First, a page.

04-14-2024  7:40 pm   •   PDX and SEA Weather
  • 1
  • 2
  • 3
  • 4

NORTHWEST NEWS

Grants Pass Anti-Camping Laws Head to Supreme Court

Grants Pass in southern Oregon has become the unlikely face of the nation’s homelessness crisis as its case over anti-camping laws goes to the U.S. Supreme Court scheduled for April 22. The case has broad implications for cities, including whether they can fine or jail people for camping in public. Since 2020, court orders have barred Grants Pass from enforcing its anti-camping laws. Now, the city is asking the justices to review lower court rulings it says has prevented it from addressing the city's homelessness crisis. Rights groups say people shouldn’t be punished for lacking housing.

Four Ballot Measures for Portland Voters to Consider

Proposals from the city, PPS, Metro and Urban Flood Safety & Water Quality District.

Washington Gun Store Sold Hundreds of High-Capacity Ammunition Magazines in 90 Minutes Without Ban

KGW-TV reports Wally Wentz, owner of Gator’s Custom Guns in Kelso, described Monday as “magazine day” at his store. Wentz is behind the court challenge to Washington’s high-capacity magazine ban, with the help of the Silent Majority Foundation in eastern Washington.

Five Running to Represent Northeast Portland at County Level Include Former Mayor, Social Worker, Hotelier (Part 2)

Five candidates are vying for the spot previously held by Susheela Jayapal, who resigned from office in November to focus on running for Oregon's 3rd Congressional District. Jesse Beason is currently serving as interim commissioner in Jayapal’s place. (Part 2)

NEWS BRIEFS

Americans Willing to Pay More to Eliminate the Racial Wealth Gap, Creating a New Opportunity for Black Business Owners

National research released today provides encouraging news that most Americans are willing to pay a premium price for products and...

Vibrant Communities Commissioner Dan Ryan Directs Development Funding to Complete Next Phase of Gateway Green Project

Portland Parks & Recreation (PP&R) is beginning a new phase of accessibility and park improvements to Gateway Green, the...

Application Opens for Preschool for All 2024-25 School Year

Multnomah County children who will be 3 or 4 years old on or before September 1, 2024 are eligible to apply now for free preschool...

PCC and LAIKA Partner to Foster Diversity in Animation

LAIKA is contributing ,000 to support student scholarships and a new animation and graphics degree. ...

Mt. Hood Community College Hosts Spring Career Fair Featuring Top Portland Employers

The event will be held April 24 at Mt. Hood Community College. ...

Can homeless people be fined for sleeping outside? A rural Oregon city asks the US Supreme Court

GRANTS PASS, Oregon (AP) — A pickleball game in this leafy Oregon community was suddenly interrupted one rainy weekend morning by the arrival of an ambulance. Paramedics rushed through the park toward a tent, one of dozens illegally erected by the town's hundreds of homeless people, then play...

Authorities say 4 people are dead after a train collided with a pickup in rural Idaho

BOISE, Idaho (AP) — Four people are dead after the vehicle they were traveling in was struck by a train in rural Idaho Saturday, authorities said. Idaho State Police said the pickup was carrying a 38-year-old man, 36-year-old woman and two children, who were all from Nampa. The...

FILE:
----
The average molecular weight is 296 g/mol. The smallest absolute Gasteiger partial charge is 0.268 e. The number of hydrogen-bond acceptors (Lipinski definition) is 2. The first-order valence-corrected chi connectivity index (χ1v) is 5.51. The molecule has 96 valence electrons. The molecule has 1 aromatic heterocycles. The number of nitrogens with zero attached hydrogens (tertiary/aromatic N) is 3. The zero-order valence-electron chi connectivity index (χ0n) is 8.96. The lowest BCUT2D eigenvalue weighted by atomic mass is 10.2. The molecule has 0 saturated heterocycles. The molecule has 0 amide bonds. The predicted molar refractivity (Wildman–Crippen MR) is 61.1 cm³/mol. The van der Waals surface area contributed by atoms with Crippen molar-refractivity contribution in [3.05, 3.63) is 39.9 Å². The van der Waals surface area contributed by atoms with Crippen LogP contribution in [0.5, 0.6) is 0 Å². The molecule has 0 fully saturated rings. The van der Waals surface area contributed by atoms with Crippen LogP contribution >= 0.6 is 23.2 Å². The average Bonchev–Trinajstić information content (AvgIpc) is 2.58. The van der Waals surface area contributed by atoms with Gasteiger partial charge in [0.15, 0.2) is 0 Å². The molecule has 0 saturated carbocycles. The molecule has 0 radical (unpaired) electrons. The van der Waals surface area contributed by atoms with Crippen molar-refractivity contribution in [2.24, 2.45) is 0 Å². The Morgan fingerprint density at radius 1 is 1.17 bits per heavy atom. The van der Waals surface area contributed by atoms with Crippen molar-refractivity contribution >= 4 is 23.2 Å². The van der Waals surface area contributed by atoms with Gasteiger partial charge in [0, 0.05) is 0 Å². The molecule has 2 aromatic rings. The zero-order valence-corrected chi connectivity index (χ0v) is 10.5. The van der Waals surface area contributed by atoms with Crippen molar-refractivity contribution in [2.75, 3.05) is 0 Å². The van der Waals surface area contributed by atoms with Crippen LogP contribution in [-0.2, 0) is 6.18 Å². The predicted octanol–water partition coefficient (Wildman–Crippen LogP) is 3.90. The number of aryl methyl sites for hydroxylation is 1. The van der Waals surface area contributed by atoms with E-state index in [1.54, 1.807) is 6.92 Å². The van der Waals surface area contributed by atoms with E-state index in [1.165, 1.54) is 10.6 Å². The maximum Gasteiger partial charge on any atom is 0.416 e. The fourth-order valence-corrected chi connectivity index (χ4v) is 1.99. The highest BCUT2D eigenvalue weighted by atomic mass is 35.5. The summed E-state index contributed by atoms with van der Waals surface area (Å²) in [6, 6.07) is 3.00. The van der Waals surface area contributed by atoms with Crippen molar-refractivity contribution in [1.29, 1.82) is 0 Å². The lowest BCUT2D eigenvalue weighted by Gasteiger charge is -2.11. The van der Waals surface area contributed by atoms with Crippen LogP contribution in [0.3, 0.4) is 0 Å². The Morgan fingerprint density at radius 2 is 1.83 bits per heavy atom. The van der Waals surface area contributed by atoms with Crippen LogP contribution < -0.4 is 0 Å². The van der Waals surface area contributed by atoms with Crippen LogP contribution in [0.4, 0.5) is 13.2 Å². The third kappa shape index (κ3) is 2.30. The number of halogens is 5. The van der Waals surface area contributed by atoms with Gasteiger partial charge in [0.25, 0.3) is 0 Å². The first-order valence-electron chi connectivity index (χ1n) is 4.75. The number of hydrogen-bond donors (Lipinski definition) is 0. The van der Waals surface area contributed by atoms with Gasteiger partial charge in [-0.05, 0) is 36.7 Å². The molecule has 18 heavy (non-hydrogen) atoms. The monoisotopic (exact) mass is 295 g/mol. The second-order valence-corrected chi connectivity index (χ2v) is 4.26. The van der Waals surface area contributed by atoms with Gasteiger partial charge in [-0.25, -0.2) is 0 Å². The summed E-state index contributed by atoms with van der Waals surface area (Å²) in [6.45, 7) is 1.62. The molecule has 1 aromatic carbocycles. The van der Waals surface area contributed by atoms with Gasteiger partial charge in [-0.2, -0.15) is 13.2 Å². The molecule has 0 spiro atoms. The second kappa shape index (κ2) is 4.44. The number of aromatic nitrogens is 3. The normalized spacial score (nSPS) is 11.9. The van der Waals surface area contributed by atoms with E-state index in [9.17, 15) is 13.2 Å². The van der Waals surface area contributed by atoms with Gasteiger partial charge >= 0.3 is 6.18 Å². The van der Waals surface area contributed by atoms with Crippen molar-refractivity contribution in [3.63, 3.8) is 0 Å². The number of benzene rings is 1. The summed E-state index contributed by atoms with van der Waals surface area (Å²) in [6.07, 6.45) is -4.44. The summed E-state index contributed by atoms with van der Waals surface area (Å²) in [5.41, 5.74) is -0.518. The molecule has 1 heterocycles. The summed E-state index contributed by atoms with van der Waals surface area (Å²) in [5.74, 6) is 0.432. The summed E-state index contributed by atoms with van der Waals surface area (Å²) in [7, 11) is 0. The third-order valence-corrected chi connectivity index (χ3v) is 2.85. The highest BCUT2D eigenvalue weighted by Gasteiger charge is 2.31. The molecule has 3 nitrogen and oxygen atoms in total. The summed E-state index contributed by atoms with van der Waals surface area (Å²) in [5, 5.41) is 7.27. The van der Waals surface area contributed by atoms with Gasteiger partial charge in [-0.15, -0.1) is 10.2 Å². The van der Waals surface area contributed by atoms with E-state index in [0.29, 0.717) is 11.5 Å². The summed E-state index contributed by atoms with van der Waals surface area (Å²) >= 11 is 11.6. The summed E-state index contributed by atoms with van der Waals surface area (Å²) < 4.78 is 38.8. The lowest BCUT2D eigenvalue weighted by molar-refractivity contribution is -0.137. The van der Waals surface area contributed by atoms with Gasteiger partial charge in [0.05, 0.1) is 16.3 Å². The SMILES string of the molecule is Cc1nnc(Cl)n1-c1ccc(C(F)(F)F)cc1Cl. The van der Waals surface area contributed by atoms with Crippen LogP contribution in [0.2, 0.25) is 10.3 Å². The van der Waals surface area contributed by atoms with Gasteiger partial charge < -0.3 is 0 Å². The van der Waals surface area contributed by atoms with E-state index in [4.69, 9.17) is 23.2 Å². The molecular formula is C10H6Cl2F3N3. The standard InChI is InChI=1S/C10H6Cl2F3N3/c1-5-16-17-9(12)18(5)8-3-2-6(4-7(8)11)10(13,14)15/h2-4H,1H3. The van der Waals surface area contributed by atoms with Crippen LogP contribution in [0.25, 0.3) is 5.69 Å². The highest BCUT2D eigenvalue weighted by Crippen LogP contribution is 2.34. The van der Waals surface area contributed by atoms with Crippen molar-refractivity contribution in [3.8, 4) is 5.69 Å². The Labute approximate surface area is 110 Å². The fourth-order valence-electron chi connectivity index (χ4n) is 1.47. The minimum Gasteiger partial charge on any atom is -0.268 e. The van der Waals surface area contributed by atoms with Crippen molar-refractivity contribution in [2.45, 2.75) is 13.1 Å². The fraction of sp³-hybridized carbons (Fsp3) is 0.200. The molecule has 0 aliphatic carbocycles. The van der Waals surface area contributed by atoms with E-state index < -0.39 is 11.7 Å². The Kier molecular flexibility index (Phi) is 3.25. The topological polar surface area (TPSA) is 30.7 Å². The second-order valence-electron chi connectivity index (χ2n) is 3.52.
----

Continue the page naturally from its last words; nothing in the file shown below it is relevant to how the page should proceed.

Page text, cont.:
Caleb Williams among 13 confirmed prospects for opening night of the NFL draft

NEW YORK (AP) — Southern California quarterback Caleb Williams, the popular pick to be the No. 1 selection overall, will be among 13 prospects attending the first round of the NFL draft in Detroit on April 25. The NFL announced the 13 prospects confirmed as of Thursday night, and...

Georgia ends game on 12-0 run to beat Missouri 64-59 in first round of SEC tourney

NASHVILLE, Tenn. (AP) — Blue Cain had 19 points, Justin Hill scored 17 off the bench and 11th-seeded Georgia finished the game on a 12-0 run to beat No. 14 seed Missouri 64-59 on Wednesday night in the first round of the Southeastern Conference Tournament. Cain hit 6 of 12 shots,...

OPINION

Gallup Finds Black Generational Divide on Affirmative Action

Each spring, many aspiring students and their families begin receiving college acceptance letters and offers of financial aid packages. This year’s college decisions will add yet another consideration: the effects of a 2023 Supreme Court, 6-3 ruling that...

OP-ED: Embracing Black Men’s Voices: Rebuilding Trust and Unity in the Democratic Party

The decision of many Black men to disengage from the Democratic Party is rooted in a complex interplay of historical disenchantment, unmet promises, and a sense of disillusionment with the political establishment. ...

COMMENTARY: Is a Cultural Shift on the Horizon?

As with all traditions in all cultures, it is up to the elders to pass down the rituals, food, language, and customs that identify a group. So, if your auntie, uncle, mom, and so on didn’t teach you how to play Spades, well, that’s a recipe lost. But...

A Full Court Press to Get the Lead Out

With a “goal of identifying and remediating lead hazards in at least 2,800 Lancaster County homes,” LG Health is setting an example for the private sector. And the Biden-Harris administration’s focus on environmental justice and access to clean and safe...